For investors interested in income, Amgen (NASDAQ:AMGN) is a must-have stock. While the shares are up only 34% over the last five years, against a Nasdaq Composite gain of 76%, the dividend has been steadily increasing. It was at 61 cents per share in 2014. For the most recent quarter, it was $1.45.
While the yield of 2.7% doesn’t seem attractive, those who bought five years ago are getting 3.6% on their money. Their income is beating the inflation rate.
To keep that going, Amgen must come up with new blockbuster drugs. Its latest candidate is AMG 510, known as a KRAS inhibitor. It targets a protein called K-Ras, an oncogene that when mutated can cause cancer.
The hope is the new drug can break up solid tumors that now resist treatment. AMG 510 will soon enter its Phase 3 study.
The company has recently exited the neuroscience arena, resulting in layoffs. This means it is abandoning its search for an Alzheimer’s cure, focusing instead on inflammation, cancer and heart disease.
The move illustrates the hard decisions drug companies must make. The idea that reducing brain plaques — which clog nerve cells — through reducing the effects of beta amyloid is losing traction, because clinical trials aren’t showing results. Researchers are going to have to discover other approaches before companies like Amgen invest again.
The key drug for Amgen is Enbrel, or Etanercept, a tumor necrosis factor inhibitor used to treat arthritis. It also makes Prolia, a drug used to maintain bone density often given after cancer treatment, and Neulasta, given during chemotherapy to fight side effects.
The Biosimilar Fight
As important as science is to companies like Amgen, law may be more important.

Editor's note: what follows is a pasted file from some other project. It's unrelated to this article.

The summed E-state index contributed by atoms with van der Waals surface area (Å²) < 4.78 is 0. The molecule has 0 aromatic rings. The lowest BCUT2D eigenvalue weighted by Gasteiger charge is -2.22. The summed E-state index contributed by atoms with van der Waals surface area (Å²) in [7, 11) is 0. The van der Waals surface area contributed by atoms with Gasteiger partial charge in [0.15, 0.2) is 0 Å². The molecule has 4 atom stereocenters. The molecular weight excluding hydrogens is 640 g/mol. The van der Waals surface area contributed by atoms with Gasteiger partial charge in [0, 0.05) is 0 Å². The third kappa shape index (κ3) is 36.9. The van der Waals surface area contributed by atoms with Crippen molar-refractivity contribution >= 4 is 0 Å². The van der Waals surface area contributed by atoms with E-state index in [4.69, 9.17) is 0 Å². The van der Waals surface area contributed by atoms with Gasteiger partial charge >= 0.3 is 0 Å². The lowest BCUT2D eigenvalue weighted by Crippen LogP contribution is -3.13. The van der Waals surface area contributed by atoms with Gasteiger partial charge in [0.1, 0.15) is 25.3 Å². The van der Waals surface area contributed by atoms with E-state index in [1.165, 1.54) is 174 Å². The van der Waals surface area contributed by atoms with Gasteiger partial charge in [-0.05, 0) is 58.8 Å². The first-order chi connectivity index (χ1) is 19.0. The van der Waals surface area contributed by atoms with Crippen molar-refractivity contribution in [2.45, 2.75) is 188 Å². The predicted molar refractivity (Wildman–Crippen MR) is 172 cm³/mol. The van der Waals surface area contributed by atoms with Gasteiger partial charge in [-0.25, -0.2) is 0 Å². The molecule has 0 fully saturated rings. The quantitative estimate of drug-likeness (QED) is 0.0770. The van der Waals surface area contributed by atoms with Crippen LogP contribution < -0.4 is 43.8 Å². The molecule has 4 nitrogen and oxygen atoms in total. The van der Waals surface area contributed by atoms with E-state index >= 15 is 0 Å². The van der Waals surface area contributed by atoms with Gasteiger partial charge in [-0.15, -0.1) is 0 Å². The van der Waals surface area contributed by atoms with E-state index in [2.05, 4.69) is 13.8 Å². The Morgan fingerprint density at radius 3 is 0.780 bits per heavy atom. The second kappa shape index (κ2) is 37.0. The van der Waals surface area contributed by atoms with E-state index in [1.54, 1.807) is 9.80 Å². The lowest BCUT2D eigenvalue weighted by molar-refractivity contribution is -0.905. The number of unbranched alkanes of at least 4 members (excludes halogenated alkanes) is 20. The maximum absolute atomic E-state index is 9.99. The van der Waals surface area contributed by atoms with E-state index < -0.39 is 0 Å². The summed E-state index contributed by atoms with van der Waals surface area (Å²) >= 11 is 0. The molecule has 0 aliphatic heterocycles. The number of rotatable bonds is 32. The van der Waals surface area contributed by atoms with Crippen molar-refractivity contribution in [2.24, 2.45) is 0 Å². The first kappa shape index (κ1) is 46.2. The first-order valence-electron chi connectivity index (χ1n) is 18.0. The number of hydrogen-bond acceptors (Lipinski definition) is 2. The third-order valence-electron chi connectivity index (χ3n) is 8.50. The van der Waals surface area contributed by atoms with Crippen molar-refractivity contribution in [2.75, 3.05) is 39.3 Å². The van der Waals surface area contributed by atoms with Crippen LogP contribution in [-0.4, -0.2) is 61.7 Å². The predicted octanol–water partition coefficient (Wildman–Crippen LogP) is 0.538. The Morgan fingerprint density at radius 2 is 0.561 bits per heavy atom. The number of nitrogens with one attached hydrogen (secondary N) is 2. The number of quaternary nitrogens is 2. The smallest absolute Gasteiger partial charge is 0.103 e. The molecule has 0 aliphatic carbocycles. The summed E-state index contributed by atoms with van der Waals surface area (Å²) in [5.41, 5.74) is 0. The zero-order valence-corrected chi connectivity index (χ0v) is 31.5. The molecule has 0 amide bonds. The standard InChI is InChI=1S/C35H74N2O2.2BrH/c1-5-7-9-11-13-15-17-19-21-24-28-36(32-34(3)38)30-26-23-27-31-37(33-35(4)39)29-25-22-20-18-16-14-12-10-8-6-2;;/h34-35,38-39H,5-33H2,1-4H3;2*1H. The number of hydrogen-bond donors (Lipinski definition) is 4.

Amgen produces biosimilars, alternative treatments to existing drugs. It also fights biosimilar makers in court to protect its market position.
Mirati Therapeutics (NASDAQ:MRTX) has also entered Phase One trials of a KRAS inhibitor. Analysts call this a David vs. Goliath battle. Even if both sides win, investors will get a bigger boost investing in the smaller company.
The Biggest Risk to Amgen Stock
The key to success for drug companies is to have many popular drugs in production as well as a big pipeline to replace those drugs when they lose patent protection.
Amgen lists 16 different drugs in production, not counting biosimilars. About 73% of the drugs’ sales are in the United States, according to its earnings release. The release highlights work on seven additional drugs, along with a biosimilar for Rituxan, which had $4.3 billion of sales last year.
At Amgen, meanwhile, Enbrel sales increased 6%, the release said, driven by higher selling prices offsetting lower unit demand.
This illustrates the biggest risk to investors in the space. Current U.S. policy requires that insurers, including Medicare, pay for any drug approved by the U.S. Food and Drug Administration. This gives companies like Amgen enormous pricing power. European countries require cost effectiveness, resulting in lower prices as drug companies fight to be part of the standard formulary.
Managed care and standard formularies could dramatically lower America’s healthcare bill as well. The industry spent $3.7 billion in TV ads alone last year, one reason why you don’t see this story on TV.
The 2020 election, then, represents a big risk to Amgen shareholders and that sweet, sweet dividend payout.
Dana Blankenhorn is a financial and technology journalist. He is the author of the historical mystery romance The Reluctant Detective Travels in Time available now at the Amazon Kindle store. Write him at firstname.lastname@example.org or follow him on Twitter at @danablankenhorn. As of this writing he owned no shares in companies mentioned in this story.